Vietnam keen on forging new strategic equations
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Vietnam keen on forging new strategic equations

Most Vietnamese front-pages were similarly exultant through the week starting June 18, as President Nguyen Minh Triet made a historic visit to the U S, reports Madhur Singh.

world Updated: Jun 28, 2007 03:07 IST
Madhur Singh
Madhur Singh
Hindustan Times

“President Begines US visit, billion-dollar trade deals expected”, reads Thanh Nien News, Vietnam’s oldest English-language daily.

Most Vietnamese front-pages were similarly exultant through the week starting June 18, as President Nguyen Minh Triet made a historic visit to the United States, the first by a Vietnamese head of state since the war ended in 1975.

An emerging economic powerhouse, Vietnam is too important to be ignored even by a former enemy like the US. While that is motivation enough for India to seek closer relations with Vietnam, it is not the only push factor for greater strategic links. More significantly, both share borders and geo-strategic space with China, the number one preoccupation of US strategic analysts.

“Both India and Vietnam share long land borders with China,” says Subhash Kapila from the South Asia Analysis Group, adding, “China has launched military action against both in the past, and has disputed its existing borders with both.”
Containing China is where the strategic interests of Vietnam and India converge. The two countries signed a defence cooperation agreement in 1994, soon after India formulated its “Look East” policy. In March 2000, a new protocol on defence cooperation was signed.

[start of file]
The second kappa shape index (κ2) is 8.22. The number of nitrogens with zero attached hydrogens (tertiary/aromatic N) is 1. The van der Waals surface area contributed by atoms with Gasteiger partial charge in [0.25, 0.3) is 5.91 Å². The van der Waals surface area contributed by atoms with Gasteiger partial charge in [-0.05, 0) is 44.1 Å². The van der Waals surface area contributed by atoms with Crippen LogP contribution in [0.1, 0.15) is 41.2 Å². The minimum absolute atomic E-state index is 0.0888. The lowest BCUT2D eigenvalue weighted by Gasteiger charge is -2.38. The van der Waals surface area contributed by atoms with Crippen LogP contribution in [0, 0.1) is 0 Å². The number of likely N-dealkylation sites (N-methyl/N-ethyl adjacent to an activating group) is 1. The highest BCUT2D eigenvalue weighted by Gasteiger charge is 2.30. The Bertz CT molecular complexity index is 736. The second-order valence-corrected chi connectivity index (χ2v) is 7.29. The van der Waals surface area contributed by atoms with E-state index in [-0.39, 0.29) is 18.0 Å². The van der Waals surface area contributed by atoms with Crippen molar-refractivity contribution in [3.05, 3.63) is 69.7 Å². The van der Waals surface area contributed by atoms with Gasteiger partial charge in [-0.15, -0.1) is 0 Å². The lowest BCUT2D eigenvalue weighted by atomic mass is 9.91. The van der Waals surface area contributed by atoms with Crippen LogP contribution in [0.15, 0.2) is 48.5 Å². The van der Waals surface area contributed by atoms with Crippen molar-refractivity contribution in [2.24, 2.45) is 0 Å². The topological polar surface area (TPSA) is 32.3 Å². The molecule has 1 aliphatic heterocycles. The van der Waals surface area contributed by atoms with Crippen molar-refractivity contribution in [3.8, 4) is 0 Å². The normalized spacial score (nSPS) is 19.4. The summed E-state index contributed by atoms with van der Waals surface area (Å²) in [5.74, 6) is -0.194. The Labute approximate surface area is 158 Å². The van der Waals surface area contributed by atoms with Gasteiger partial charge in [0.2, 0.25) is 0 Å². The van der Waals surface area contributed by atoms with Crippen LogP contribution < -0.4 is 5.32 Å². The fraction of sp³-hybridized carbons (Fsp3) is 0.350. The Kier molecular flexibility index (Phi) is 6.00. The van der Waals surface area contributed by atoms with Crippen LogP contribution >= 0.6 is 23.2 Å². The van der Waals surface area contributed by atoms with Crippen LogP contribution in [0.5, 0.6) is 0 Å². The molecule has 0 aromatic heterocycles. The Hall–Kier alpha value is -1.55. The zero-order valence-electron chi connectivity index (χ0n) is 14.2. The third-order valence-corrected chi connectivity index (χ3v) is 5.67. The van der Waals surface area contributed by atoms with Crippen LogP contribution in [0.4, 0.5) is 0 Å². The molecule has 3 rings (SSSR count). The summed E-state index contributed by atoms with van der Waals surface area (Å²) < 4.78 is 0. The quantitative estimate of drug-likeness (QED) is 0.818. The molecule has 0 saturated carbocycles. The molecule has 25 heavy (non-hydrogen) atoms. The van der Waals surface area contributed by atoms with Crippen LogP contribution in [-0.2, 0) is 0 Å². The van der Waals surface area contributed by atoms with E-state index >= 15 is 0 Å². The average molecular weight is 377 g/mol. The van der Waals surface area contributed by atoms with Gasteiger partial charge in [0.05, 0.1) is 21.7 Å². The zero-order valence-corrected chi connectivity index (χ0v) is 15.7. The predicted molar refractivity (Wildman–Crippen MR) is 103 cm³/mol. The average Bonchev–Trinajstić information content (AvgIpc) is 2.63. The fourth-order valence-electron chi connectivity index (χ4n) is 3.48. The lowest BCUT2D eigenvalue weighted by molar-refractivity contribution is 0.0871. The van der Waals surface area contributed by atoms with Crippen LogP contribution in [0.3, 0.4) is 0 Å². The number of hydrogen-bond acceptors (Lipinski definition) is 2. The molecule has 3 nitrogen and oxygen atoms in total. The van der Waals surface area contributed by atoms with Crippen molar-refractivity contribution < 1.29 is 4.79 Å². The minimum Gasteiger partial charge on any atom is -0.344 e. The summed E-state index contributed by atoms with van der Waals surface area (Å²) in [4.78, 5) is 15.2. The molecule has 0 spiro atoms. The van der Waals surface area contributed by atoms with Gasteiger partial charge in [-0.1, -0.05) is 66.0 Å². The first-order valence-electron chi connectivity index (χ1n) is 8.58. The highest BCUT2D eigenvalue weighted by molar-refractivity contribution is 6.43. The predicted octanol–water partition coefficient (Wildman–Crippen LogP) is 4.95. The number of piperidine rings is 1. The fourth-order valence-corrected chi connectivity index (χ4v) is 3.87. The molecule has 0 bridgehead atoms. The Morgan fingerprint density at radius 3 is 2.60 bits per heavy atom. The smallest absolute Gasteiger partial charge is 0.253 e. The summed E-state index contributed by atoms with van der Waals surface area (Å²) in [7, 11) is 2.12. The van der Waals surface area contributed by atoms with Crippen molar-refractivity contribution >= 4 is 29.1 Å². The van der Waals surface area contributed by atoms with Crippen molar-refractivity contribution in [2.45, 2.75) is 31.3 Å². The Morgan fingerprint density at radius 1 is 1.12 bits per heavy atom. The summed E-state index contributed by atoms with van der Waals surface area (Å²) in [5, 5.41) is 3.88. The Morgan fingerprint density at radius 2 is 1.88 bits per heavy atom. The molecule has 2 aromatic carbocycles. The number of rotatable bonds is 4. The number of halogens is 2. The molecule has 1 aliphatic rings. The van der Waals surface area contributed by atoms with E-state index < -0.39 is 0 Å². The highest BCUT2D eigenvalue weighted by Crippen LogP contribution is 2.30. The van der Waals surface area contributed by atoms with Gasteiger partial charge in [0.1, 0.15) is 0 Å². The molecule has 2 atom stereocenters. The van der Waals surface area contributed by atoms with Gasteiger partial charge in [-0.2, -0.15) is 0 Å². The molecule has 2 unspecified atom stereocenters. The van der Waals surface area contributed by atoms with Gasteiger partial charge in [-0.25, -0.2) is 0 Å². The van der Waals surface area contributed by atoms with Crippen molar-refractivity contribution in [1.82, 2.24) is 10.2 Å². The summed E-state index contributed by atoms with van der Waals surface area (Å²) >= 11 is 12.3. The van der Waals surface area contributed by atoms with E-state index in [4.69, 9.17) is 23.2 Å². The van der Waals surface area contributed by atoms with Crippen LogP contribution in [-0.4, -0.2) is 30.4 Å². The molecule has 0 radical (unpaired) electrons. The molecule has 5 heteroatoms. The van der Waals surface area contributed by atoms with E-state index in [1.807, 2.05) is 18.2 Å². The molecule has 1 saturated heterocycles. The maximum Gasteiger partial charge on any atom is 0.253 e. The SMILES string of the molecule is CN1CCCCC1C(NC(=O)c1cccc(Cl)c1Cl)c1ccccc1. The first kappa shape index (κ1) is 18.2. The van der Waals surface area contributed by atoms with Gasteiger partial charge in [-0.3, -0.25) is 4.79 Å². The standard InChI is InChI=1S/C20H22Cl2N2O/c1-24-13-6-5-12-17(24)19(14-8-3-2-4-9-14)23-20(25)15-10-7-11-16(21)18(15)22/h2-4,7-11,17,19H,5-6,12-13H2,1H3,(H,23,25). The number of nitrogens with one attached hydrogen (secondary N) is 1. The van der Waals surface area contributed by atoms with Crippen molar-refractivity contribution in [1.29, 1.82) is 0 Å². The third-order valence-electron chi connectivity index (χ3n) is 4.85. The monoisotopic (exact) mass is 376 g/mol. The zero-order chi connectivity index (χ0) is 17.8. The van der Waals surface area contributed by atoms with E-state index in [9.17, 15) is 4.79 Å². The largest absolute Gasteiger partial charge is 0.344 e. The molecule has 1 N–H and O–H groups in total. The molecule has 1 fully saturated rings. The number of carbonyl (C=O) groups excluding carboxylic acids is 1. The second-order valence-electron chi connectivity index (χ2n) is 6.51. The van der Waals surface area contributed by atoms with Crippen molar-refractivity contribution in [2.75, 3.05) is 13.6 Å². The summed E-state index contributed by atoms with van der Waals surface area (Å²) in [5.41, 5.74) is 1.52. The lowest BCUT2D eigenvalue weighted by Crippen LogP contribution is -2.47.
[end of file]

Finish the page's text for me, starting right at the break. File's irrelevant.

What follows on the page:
Kapila points out that China has carefully created pressure points to discomfit both countries — Pakistan in case of India and Cambodia in case of Vietnam. “By cultivating a resolute Vietnam as a close regional ally and security partner in the manner China has done Pakistan, India can pay Beijing back in the same coin,” writes Bharat Karnad of Centre for Policy Research in an online post.

Security of the Malacca Straits is also of common strategic interest. “As a user state and as a funnel state, India has a legitimate interest in securing the sea lanes,” says J N Misra, India’s Consul-General in Ho Chi Minh City.

Two Indian naval ships, INS Mysore and INS Rajput, have visited Vietnam recently. In addition, India provided free equipment to the Vietnam navy and has helped repair their facilities.

“We’ve always had strong military-to-military ties,” Misra says, “India is open to joint military exercises, and we’re getting there, hopefully.”

The Vietnamese Prime Minister’s recent expression of interest in pursuing civilian nuclear cooperation with India seems aimed at furthering the bilateral strategic relationship.

Both countries have a history of political and diplomatic cooperation. Vietnam has consistently supported India’s bid for a permanent seat at the UN Security Council, and now, Apec, as well as greater contacts with Asean.

As emerging economies, both countries have also found common ground at the WTO – over farm subsidies in developed countries, for instance. Recently, India, Vietnam and Brazil formed a cashew cartel to better negotiate prices for their produce in the international market.

As both countries continue to gain more economic and political clout, avenues for cooperation will expand. Clearly, the forthcoming visit of Vietnamese Prime Minister Nguyen Tan Dung to India from July 4 to 6 will be worth watching.

First Published: Jun 28, 2007 02:39 IST